Tuesday, October 31, 2006

Vacation re-cap Part 5

One evening, two shows
So we arrived back home on Wednesday the 11th, with plans to leave again on Friday the 13th for K's sister's wedding in Round Rock. While we were in Port Aransas, I found out that Johnny Bush and Tommy Alverson would be performing at Cotton Belt Barbecue in North Richland Hills on the night of the 12th. I'd been wanting for a long time to see Johnny Bush perform. But then on the afternoon of the 12th, I found out that the Old 97s would be playing at the Granada Theater in Dallas that same night! Would I be able to catch both shows? Johnny and Tommy were scheduled to start at 7:30, while the Old 97s were due to start around 10, so it looked promising...
After dinner, I picked up my friend Matt and we headed to Cotton Belt. Alverson and Bush took the stage and began playing right at the advertised time. There were no backing bands, just Johnny and Tommy playing acoustic guitar and taking turns singing. The music sounded ok, despite Cotton Belt's absolutely awful indoor sound system. I couldn't understand a single word the guys were saying between songs. Alverson offered up such favorites as "Maybe in Mexico" and "Me on the Jukebox" while Bush played mostly songs that I didn't recognize (even though I have two of his albums, and have heard lots of his stuff on KHYI and KNON.) But they sounded good.
Tommy Alverson and Johnny Bush - October 12 at Cotton Belt Barbecue
I was amazed that someone of Bush's caliber and talent drew such a small crowd for a free show, but then again, it's not like the show was heavily advertised. Even though we had already eaten, we made sure to contribute to CottonBelt's bottom line by purchasing a couple of beers each. The guys took a break after the first set, and started playing again around 9 pm. Our friend Stephen had arrived during the first set, and we only stuck around for a few songs of the second set before it was time to head on over to Dallas. It was great to finally see "the Great" Johnny Bush...I would have been more interested in staying for the rest of the set if Cotton Belt's sound system had been better. If you plan on catching a show there, I suggest getting there early and sitting right in front of the stage. We were sitting in the middle (about 30 - 40 feet from the stage) and our experience suffered for it. Anyway, on to Dallas...
We arrived at the Granada on Lower Greenville just shy of 10 pm. There was a large line at the ticket window, and we had to park a few blocks away. Every time I see them, the Old 97s draw a bigger crowd than they did the last time I saw them. The trend continued with this show, and they apparently weren't afraid to charge "big name" ticket prices -- $25.50! I can't remember the last time I paid that much to see a show.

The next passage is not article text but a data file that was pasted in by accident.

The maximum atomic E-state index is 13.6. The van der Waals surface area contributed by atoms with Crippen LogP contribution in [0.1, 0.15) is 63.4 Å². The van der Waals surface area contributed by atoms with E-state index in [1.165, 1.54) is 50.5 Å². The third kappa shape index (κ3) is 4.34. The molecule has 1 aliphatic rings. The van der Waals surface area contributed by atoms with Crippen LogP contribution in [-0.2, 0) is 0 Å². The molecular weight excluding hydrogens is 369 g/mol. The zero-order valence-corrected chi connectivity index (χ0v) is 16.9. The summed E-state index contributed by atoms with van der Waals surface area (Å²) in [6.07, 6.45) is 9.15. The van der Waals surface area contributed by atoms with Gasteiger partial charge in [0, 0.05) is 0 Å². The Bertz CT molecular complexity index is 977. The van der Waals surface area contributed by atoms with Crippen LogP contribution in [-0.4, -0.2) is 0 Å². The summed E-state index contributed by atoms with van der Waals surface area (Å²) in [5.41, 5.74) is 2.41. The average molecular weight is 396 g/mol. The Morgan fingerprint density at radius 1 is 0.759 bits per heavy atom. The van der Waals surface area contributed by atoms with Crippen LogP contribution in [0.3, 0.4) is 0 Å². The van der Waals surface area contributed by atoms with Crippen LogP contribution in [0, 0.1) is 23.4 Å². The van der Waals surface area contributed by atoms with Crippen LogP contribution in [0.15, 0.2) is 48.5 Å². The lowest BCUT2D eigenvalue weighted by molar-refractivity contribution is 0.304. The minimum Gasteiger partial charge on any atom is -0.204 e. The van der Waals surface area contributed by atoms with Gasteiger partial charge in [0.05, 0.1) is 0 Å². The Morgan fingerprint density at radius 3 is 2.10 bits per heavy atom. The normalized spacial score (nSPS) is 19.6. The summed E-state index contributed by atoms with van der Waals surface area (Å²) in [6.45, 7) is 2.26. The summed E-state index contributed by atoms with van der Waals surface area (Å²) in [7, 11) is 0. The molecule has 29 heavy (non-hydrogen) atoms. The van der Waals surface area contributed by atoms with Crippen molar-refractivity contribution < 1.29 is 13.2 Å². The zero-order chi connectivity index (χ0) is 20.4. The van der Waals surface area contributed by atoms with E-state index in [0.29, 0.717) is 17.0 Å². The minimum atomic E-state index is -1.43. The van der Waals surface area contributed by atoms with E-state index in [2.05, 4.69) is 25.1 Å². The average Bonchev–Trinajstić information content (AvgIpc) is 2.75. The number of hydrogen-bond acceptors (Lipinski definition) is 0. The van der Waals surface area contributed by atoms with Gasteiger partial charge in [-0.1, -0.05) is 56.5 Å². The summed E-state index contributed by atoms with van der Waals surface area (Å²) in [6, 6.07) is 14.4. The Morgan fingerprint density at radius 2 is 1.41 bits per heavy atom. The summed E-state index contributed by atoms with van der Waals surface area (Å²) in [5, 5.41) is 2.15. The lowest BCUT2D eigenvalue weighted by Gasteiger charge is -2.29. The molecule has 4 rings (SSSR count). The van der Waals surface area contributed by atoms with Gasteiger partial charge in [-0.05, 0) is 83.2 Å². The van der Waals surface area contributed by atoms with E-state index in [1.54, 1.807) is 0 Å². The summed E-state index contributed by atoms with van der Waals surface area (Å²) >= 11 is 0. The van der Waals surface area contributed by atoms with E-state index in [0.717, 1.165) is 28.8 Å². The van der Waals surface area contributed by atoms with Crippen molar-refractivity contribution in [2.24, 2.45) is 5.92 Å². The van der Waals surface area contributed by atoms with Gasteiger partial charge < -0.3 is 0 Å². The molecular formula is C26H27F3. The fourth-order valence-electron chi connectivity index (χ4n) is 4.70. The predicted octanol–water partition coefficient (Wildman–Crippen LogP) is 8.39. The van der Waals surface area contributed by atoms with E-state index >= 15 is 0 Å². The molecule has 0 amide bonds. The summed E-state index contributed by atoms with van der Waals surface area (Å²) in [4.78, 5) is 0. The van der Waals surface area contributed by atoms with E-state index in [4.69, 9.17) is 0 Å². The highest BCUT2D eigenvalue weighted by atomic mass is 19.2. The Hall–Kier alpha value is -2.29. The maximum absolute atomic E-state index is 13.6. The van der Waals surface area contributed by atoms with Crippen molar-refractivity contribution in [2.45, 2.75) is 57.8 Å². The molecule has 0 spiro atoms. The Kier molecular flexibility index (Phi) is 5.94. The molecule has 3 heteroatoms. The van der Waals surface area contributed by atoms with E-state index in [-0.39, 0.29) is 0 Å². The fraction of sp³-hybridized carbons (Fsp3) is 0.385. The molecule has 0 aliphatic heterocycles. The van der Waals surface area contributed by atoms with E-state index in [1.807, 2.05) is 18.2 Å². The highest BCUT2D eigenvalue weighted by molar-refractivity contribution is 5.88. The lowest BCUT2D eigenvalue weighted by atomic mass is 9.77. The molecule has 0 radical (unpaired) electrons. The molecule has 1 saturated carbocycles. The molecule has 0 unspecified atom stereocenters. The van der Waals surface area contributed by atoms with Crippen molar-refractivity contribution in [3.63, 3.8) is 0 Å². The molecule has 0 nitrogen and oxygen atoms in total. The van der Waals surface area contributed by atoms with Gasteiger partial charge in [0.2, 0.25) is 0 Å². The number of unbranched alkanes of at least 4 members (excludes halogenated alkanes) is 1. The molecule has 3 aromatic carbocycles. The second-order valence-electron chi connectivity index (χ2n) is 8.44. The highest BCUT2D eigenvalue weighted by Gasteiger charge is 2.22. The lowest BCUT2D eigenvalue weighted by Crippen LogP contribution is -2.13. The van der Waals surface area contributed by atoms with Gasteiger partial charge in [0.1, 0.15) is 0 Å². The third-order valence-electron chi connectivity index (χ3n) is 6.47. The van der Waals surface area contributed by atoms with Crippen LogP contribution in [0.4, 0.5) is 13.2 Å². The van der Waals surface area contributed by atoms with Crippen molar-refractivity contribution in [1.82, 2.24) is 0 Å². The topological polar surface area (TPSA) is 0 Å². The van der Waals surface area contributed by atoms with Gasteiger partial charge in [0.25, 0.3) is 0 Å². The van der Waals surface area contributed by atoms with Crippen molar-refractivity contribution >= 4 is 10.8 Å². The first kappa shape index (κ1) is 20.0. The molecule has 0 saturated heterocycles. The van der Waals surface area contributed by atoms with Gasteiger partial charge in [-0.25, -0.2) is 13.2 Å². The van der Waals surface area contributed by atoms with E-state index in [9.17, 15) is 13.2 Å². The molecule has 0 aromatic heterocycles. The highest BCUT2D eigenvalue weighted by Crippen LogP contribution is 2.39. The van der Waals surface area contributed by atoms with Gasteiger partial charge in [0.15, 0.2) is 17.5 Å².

Granada Theater on Lower Greenville in Dallas

This was my first time to see a show at the Granada, and they really rolled out the red carpet for us... the ticket-taker asked us if we had been there before. When we answered "no", he told us where the restrooms and bar were, and which hall to use to get to the concert hall. The place was absolutely packed; I'd say the crowd was easily a couple thousand. The ushers wouldn't let anyone stand in the aisles, so we ended up standing in almost the very back of the mezzanine level. The sound system was pretty good, but we couldn't see the band very well. They started almost as soon as we arrived. It was their standard high-energy set, consisting of a good mix of new and old songs, with Rhett yelling a lot of the lyrics. They played lots of songs from "Drag it Up" (including "Coahuila" on which guitarist Ken Betthea sings), "Satellite Rides" and "Fight Songs". Bassist Murry Hammond handled vocals on a few songs ("West Texas Teardrops" and their cover of Merle Haggard's "Mama Tried"). It was a special treat to hear him sing Don Walser's "Rolling Stone from Texas" as a tribute to Don, who passed away a couple weeks ago. They threw in several of their old standbys, like"Doreen", "Big Brown Eyes", "Four Leaf Clover", "Stoned", and "St.Ignatius".... as well as a few songs that they don't play at every show, like "Over the Cliff" and "Old Familiar Steam". Between the first set and the encore, Rhett performed a couple of acoustic songs. And of course, they closed with "Time Bomb". A good time was had by all, especially Stephen and Matt, who were impressed not just by the band, but also by the large number of attractive young ladies in the crowd. I explained to them that the crowd was pretty much par for the course at ANY Old 97s show, especially in Dallas. I hadn't seen Rhett and the boys for a few years (they just don't play locally that much anymore), but I always enjoy their shows. We were too far from the stage to get any photos, so maybe next time...

Stay tuned for Part 6...


nr: John Steinbeck - Tortilla Flat

np: Ray Wylie Hubbard - Crusades of the Restless Knights


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